Can You Use Winter Tyres In Summer?

Author Name – Wendy Riach

    28 people

In many parts of Europe, drivers are legally obligated to keep two sets of tyres – one set for summer and another for winter. Here on British shores, however, we tend to drive our tyres, regardless of their seasonality, uninterrupted until they run down close to the legal tread depth limit. But there are several key differences that optimise a tyre’s efficacy in specific conditions.

can you use winter tyres in summer

Read on to discover the distinctions between the two main sets of seasonal tyres – winter and summer – and find out if you really can roll on winter tyres during the year’s balmier months. 

What’s the difference between summer and winter tyres?

Tread pattern

The main difference is the tread material. Made from a soft rubber compound deigned to stay supple in low temperatures (below 7°C), winter tyres improve traction in wintery conditions thanks to their thick, wide treads, built-in grooves and water-wicking sipes. Conversely, summer tyres start to harden in the <7°C operating range, causing stopping distances to soar - the polar opposite of what’s required in potentially dangerous driving conditions.

How do winter tyres work?

The winter tread pattern and sipes combine to improve grip and traction, while the extra wide tread allows snow to accumulate, resulting in snow-to-snow adhesion, providing better grip on the road. The unique tread also enables rapid water drainage, including melted snow and slush – improving road contact, traction, and ultimately safety.

How do winter tyres perform in the summer?

As winter tyres are specially designed for use in temperatures below 7°C, the tyre material can become too soft and elastic during the summer months. The denaturing of the tyre can lead to reduced road contact and less control over braking and cornering. Consequently, braking on winter tyres in summer takes longer as traction is lost when accelerating; a phenomenon known as tyre floating.

Perhaps even more alarming is that as the car’s speed climbs, tyre floating worsens. This is especially true in the summer months when drivers tend to drive faster due to clearer visibility and better road conditions.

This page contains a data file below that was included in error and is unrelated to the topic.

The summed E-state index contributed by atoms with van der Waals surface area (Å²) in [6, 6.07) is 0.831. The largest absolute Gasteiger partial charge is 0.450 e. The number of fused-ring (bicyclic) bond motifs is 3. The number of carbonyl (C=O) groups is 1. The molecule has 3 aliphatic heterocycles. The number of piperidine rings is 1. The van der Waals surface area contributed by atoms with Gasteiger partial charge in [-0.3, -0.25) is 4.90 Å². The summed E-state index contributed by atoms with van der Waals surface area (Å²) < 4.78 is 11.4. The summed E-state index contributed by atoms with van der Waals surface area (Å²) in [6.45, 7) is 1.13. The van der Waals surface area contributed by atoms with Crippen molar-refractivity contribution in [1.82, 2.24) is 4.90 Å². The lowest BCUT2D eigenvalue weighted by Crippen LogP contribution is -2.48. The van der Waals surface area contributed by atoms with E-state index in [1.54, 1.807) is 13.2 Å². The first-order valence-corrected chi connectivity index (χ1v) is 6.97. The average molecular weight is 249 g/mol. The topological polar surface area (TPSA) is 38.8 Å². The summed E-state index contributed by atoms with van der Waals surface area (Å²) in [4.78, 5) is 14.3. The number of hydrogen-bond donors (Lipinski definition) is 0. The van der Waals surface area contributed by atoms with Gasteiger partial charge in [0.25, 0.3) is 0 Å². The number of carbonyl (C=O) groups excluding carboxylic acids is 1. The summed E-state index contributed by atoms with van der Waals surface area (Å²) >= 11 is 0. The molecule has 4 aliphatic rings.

Winter tyre performance in the rain

Despite their superiority in the cold, snow and ice, the performance of winter tyres will sharply decline in rainy conditions, resulting in a quicker rate of wear and noise pollution due to the soft rubber and tread undergoing rapid wear.

Increased risk from year-round use

Many motorists opt to drive their winter tyres to capacity, regardless of the season, which inevitably involves summer driving. However, driving on tyres that have reached their legal tread limit puts you at risk of injuring yourself and others, not to mention the legal ramifications that could ensue should your car be deemed unroadworthy. Drastically reduced grip and impaired stopping distances are just two of the hazards caused by improper tyre use.

While regulations stipulate that standard tyre treads should be at least 1.6mm, we recommend replacing your tyres when the tread is worn down just below the 4mm mark, equating to approximately half a new tyre’s tread depth.

This is because winter tyres lose their unique safety properties and performance quality the more that their tread has worn down, so it’s always best to err on the side of caution and replace them earlier rather than later.

It is safe to use winter tyres in the summer?

In short, no. And here’s why.

Using winter tyres in summer extends stopping distances, so even the most careful drivers can be caught out. During summer, for instance, winter tyre stopping distances can increase by as much as 16 metres. Therefore, at the point a car on summer tyres stops, a car on with winter tyres would still advance at potentially fatal speeds.

Crafted for specific purposes, seasonal tyres are just that; seasonal. Therefore, we recommend changing your tyres according to the seasons to maximise road safety and protection against the elements.

Did you enjoy this blog post? |
28 people found this review helpful
Autogreen tyres
Avon tyres
Bridgestone tyres
Churchill tyres
Continental tyres
Dunlop tyres
Dynamo tyres
Firestone tyres
Goodyear tyres
Michelin tyres
Pirelli tyres
Sailun tyres